IMDb > Jisoe (2005)

Jisoe (2005) More at IMDbPro »


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Up 81% in popularity this week. See why on IMDbPro.
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Plot:
A year in the life of troubled Australian graffiti artist Justin Hughes. | Add synopsis »
Awards:
1 win See more »
User Reviews:
good stuff See more (1 total) »

Cast

 
Justin Hughes ... Himself

Directed by
Eddie Martin 
 
Produced by
Eddie Martin .... producer
 
Film Editing by
Eddie Martin 
 
Sound Department
Erin McKimm .... sound editor
 
Thanks
Mark Bakaitis .... thanks: post-production
 

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Did You Know?

Quotes:
Justin Hughes:When I first saw him I first seen I was like, "Oh No, He's a Conehead!' The poor dude. He's got like Down Synnas or something. It's gonna be heartache.See more »

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17 out of 17 people found the following review useful.
good stuff, 18 April 2007
Author: antiknock from Australia

Just saw this and thought it was hilarious. This review I read rang true.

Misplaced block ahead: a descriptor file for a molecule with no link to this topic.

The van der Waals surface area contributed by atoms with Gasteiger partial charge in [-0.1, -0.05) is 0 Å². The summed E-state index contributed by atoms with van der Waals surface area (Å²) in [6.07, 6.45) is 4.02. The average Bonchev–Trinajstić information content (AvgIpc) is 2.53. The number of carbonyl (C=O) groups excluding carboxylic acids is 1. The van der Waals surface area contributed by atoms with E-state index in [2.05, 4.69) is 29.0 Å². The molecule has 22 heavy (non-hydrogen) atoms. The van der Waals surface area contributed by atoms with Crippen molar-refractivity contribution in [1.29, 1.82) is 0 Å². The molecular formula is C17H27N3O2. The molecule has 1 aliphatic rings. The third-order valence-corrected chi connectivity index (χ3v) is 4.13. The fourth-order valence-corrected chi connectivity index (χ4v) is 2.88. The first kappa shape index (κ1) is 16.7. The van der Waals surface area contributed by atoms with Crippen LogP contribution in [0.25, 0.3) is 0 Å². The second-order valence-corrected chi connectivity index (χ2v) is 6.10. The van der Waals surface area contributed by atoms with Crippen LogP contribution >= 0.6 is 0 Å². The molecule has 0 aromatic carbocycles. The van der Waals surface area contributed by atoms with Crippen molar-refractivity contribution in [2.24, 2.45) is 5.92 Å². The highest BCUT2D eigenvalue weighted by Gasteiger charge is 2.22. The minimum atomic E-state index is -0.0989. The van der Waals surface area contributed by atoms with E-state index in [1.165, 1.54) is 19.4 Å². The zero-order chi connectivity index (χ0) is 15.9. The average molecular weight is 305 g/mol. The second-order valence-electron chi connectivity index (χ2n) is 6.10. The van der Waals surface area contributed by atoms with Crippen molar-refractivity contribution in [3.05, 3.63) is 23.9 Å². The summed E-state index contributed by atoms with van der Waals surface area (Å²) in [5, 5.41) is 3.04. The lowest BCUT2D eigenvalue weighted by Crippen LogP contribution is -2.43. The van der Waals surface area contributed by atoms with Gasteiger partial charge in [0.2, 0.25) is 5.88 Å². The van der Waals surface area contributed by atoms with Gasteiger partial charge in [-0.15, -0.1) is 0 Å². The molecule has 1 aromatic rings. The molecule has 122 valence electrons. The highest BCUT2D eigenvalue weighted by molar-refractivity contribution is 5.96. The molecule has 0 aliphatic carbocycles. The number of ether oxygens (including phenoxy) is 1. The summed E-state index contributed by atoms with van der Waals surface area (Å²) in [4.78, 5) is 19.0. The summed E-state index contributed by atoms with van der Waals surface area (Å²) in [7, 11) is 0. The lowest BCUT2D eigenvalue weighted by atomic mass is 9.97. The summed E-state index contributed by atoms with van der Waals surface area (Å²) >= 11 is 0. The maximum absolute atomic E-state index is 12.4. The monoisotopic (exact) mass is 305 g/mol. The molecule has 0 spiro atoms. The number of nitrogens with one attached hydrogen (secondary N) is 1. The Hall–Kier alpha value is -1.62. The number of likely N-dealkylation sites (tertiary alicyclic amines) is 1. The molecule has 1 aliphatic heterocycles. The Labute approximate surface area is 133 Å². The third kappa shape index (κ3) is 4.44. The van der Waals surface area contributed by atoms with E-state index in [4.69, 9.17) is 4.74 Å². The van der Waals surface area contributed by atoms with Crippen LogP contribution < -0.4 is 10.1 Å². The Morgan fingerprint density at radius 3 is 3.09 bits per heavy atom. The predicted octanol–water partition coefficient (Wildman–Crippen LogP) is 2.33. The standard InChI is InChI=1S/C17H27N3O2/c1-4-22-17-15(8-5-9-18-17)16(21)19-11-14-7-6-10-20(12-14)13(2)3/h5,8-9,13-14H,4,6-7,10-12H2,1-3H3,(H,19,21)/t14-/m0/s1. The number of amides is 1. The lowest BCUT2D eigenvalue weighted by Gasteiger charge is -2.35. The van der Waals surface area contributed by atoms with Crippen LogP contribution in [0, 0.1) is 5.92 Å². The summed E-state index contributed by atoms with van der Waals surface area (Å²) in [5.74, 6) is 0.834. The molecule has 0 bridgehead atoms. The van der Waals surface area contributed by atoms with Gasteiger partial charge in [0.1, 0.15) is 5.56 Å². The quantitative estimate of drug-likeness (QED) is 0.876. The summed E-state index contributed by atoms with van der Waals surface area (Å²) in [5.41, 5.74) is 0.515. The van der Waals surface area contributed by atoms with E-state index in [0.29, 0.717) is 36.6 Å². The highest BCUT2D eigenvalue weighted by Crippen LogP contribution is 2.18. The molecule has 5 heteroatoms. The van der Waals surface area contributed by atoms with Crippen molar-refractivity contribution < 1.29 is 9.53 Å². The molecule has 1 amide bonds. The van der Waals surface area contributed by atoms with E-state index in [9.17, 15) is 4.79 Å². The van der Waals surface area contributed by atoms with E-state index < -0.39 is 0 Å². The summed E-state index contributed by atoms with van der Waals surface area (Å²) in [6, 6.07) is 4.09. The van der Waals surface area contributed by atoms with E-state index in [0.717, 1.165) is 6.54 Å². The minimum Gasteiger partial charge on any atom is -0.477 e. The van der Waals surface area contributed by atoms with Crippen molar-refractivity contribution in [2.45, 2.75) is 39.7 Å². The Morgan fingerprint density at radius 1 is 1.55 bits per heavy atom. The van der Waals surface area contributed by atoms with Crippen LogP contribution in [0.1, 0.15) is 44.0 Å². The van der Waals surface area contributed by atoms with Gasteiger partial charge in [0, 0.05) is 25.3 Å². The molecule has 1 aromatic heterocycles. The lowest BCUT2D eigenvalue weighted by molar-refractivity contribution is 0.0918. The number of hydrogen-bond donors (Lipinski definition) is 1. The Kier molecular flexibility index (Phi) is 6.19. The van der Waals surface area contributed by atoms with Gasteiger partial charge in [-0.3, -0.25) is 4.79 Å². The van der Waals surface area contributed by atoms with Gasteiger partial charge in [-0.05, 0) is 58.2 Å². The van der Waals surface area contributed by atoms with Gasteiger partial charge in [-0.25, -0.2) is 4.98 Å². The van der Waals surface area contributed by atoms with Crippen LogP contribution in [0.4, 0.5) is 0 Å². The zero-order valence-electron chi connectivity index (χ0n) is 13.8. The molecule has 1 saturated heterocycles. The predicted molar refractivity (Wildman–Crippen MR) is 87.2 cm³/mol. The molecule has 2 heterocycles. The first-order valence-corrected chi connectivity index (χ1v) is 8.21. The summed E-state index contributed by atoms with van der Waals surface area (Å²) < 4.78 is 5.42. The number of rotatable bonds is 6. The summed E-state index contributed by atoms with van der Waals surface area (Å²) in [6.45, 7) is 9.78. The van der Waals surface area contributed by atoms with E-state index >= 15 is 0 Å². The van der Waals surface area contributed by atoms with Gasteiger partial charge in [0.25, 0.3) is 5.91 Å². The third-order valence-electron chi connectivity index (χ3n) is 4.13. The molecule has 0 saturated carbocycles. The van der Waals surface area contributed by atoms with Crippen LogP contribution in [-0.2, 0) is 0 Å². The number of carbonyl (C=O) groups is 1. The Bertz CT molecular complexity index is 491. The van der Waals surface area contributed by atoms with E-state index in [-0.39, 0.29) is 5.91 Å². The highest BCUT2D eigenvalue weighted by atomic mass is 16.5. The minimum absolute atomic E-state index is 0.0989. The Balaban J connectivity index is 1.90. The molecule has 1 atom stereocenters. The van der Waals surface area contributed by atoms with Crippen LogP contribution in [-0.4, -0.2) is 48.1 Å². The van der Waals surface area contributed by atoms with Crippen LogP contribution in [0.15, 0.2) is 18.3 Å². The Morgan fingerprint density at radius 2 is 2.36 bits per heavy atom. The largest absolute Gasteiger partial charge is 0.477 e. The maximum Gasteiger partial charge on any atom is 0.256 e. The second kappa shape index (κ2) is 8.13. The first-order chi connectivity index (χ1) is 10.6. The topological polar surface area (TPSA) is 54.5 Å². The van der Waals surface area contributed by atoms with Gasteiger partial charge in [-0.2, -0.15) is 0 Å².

Jisoe is the guy you walk past on the street and hope he doesn't ask you if you can spare some change. The slightly dodgy looking guy who you think is on the make, looking for some kind of scam. He's definitely scruffy looking, does engage in the odd spot of shoplifting and is not above knocking back a couple of bongs which he repeatedly refers to as buges, though the reality is that he probably wants to be left alone. You see he's got a young girlfriend who's pregnant with his baby, but more importantly an unrelenting love of graffiti and even more importantly of bombing the train system. And he's good too. I've seen some of his pieces about; because that's the other thing he's local. This film sees him traveling around looking for trains to bomb. It's shot on video, sometimes quite rough, particularly when he's spraying the trains. Though this only further sucks you into his world, the viewer right there feeling the tension and exhilaration. Though ultimately it's a film about Jisoe the person, the personal sacrifices for his art and how he deals with the pressures that this passion brings. The series of interviews not only illuminate the local graffiti scene, but also his code and personal philosophies which underpin his character. This is a much less polished and far more enjoyable version of Kenny, as we are drawn into Jisoe's world and feel compassion and respect with for someone who's apparently anti social behaviour places himself at odds with mainstream society. He comes out with some interesting points, that graffiti isn't prosecuted because it's ugly or damaging, it's because the artists unlike large corporations haven't paid to use the space. They've just taken it, and this can't be tolerated. The use of language is great too, totally Australian. My only negative would be if you are not Australian you may miss some of the humour.

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